NPR : News

Filed Under:

Secret Service Data On Accusations Against Its Personnel Is Released

More than 200 pages worth of details about accusations made against Secret Service personnel since 2004 has been released. The accusations concern "claims of involvement with prostitutes, leaking sensitive information, publishing pornography, sexual assault, illegal wiretaps, improper use of weapons and drunken behavior," The Associated Press reports.

Important note: the list apparently deals with accusations, not confirmed cases of misconduct.

We'll pass along more about this as the story develops.

The list was released in response to Freedom of Information Act requests from the AP and other news organizations, which sought the information after word broke about Secret Service personnel cavorting with prostitutes in Colombia.

Update at 3:38 p.m. ET. Serious Allegations:

Sen. Susan Collins, a Republican from Maine and member of the Senate Homeland Security and Governmental Affairs Committee, said some allegations are serious.

"While some of the allegations proved to be unfounded or frivolous, others appear to be legitimate, and that adds to my concern about apparent misconduct by some of the personnel of this vital law enforcement agency," Collins said in a statement. "The key question is whether these incidents indicate a larger cultural problem. That is why I pressed successfully for the Inspector General to conduct a fully independent review of the Cartagena misconduct and to evaluate the agency's culture."

Update at 3:21 p.m. ET. Hotline Complaints:

In a statement, the Secret Service says the documents released are all complaints that came into their hotline.

The statement reads in part:

"This document simply reflects an intake log received by the DHS OIG that in some way either mention or have been referred to the U.S. Secret Service. It includes allegations compiled over an 8 year period of time. The vast majority did not involve alleged misconduct by Secret Service agents or officers."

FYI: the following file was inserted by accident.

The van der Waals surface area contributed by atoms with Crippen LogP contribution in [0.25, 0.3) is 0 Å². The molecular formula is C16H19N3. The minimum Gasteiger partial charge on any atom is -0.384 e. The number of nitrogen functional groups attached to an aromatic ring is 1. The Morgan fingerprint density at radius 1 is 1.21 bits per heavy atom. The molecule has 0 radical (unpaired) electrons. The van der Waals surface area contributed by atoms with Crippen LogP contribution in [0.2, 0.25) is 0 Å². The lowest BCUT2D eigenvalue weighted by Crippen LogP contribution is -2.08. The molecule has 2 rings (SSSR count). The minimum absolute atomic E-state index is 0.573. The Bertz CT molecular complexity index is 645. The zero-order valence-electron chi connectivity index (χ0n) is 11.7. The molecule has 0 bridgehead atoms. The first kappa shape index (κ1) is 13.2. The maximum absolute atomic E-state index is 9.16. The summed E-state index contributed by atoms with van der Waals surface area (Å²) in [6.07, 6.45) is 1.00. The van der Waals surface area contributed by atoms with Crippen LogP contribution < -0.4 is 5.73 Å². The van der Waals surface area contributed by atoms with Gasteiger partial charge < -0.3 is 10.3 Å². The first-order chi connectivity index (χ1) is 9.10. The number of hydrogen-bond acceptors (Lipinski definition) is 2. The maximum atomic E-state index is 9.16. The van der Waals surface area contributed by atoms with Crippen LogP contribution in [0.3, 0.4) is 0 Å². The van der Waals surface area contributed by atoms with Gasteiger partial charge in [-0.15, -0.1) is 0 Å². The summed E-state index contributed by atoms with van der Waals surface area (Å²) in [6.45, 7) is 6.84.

Update at 11:30 a.m. ET. Covers "Dozens Of Complaints":

The AP now adds that "basic details of the dozens of complaints were first revealed last month during a Senate hearing about the Colombia scandal, as senators questioned whether the Colombia incident was a sign of a broader culture problem at the storied agency tasked with protecting the president."

Copyright 2012 National Public Radio. To see more, visit http://www.npr.org/.

NPR

The Glimmering Sheen Of A Wide World Seen From Inside A Bubble

The teen heroine of Nicola Yoon's debut novel, Everything, Everything, has a disorder that bars her from leaving her house. Still, her world is vast, filled with writings, drawings — and new love.
NPR

Correction: Italians And Celiac Disease

A correction to our story about gluten-free options in Italy, the land of pizza and pasta. Italian children are not routinely tested for celiac disease, as we incorrectly reported.
WAMU 88.5

America's Tolerance For Gun Violence

There are more gun-related deaths in America than in any other industrialized nation. We discuss what makes the U.S. different and why some hold out hope that change is possible.

NPR

China Arrests Nearly 200 Over 'Online Rumors'

The rumors ranged from a man leaping to his death in Beijing over stock losses to highly inflated death tolls in the Tianjin industrial blasts.

Leave a Comment

Help keep the conversation civil. Please refer to our Terms of Use and Code of Conduct before posting your comments.